‘It is not usually drunk cold, and with a lump of sugar,’ said I.
‘And did you know who I was by my calling for it so?’
‘Gypsies have various ways of obtaining information,’ said I.
‘With all your knowledge,’ said the man in black, ’you do not appear to have known that I was coming to visit you?’
‘Gypsies do not pretend to know anything which relates to themselves,’ said I; ‘but I advise you, if you ever come again, to come openly.’
‘Have I your permission to come again?’ said the man in black.
‘Come when you please; this dingle is as free for you as me.’
‘I will visit you again,’ said the man in black—’till then, addio.’
‘Belle,’ said I, after the man in black had departed, ’we did not treat that man very hospitably; he left us without having eaten or drunk at our expense.’
‘You offered him some tea,’ said Belle, ’which, as it is mine, I should have grudged him, for I like him not.’
’Our liking or disliking him had nothing to do with the matter, he was our visitor, and ought not to have been permitted to depart dry; living as we do in this desert, we ought always to be prepared to administer to the wants of our visitors. Belle, do you know where to procure any good Hollands?’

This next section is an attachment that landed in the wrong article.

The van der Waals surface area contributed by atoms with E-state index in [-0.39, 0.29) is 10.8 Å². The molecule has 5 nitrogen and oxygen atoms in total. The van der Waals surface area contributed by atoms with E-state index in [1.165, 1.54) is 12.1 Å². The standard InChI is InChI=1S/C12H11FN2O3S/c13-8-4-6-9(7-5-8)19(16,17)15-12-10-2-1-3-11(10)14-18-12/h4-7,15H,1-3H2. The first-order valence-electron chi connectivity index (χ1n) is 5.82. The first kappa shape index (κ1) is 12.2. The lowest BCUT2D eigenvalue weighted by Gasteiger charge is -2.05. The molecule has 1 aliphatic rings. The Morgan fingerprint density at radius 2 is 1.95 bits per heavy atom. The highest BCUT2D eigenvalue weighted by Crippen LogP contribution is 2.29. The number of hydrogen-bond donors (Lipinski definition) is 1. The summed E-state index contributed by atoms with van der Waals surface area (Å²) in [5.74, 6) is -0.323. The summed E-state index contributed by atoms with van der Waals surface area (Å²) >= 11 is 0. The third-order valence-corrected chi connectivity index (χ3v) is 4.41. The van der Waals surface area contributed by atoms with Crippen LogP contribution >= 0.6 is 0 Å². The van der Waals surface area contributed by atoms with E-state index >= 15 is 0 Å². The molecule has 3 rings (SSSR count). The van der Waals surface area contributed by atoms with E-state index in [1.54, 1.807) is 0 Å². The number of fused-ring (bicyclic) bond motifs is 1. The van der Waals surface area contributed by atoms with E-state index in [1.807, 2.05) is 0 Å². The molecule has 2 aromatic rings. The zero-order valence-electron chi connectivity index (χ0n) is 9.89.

‘I think I do,’ said Belle, ‘but—’
’I will have no buts. Belle, I expect that with as little delay as possible you procure, at my expense, the best Hollands you can find.’
Excursions—Adventurous English—Opaque forests—The greatest patience.
Time passed on, and Belle and I lived in the dingle; when I say lived, the reader must not imagine that we were always there. She went out upon her pursuits, and I went out where inclination led me; but my excursions were very short ones, and hers occasionally occupied whole days and nights. If I am asked how we passed the time when we were together in the dingle, I would answer that we passed the time very tolerably, all things considered; we conversed together, and when tired of conversing I would sometimes give Belle a lesson in Armenian; her progress was not particularly brilliant, but upon the whole satisfactory; in about a fortnight she had hung up one hundred Haikan numerals upon the hake of her memory. I found her conversation highly entertaining; she had seen much of England and Wales, and had been acquainted with some of the most remarkable characters who travelled the roads at that period; and let me be permitted to say that many remarkable characters have travelled the roads of England, of whom fame has never said a word. I loved to hear her anecdotes of these people; some of whom I found had occasionally attempted to lay violent hands either upon her person or effects, and had invariably been humbled by her without the assistance of either justice or constable. I could clearly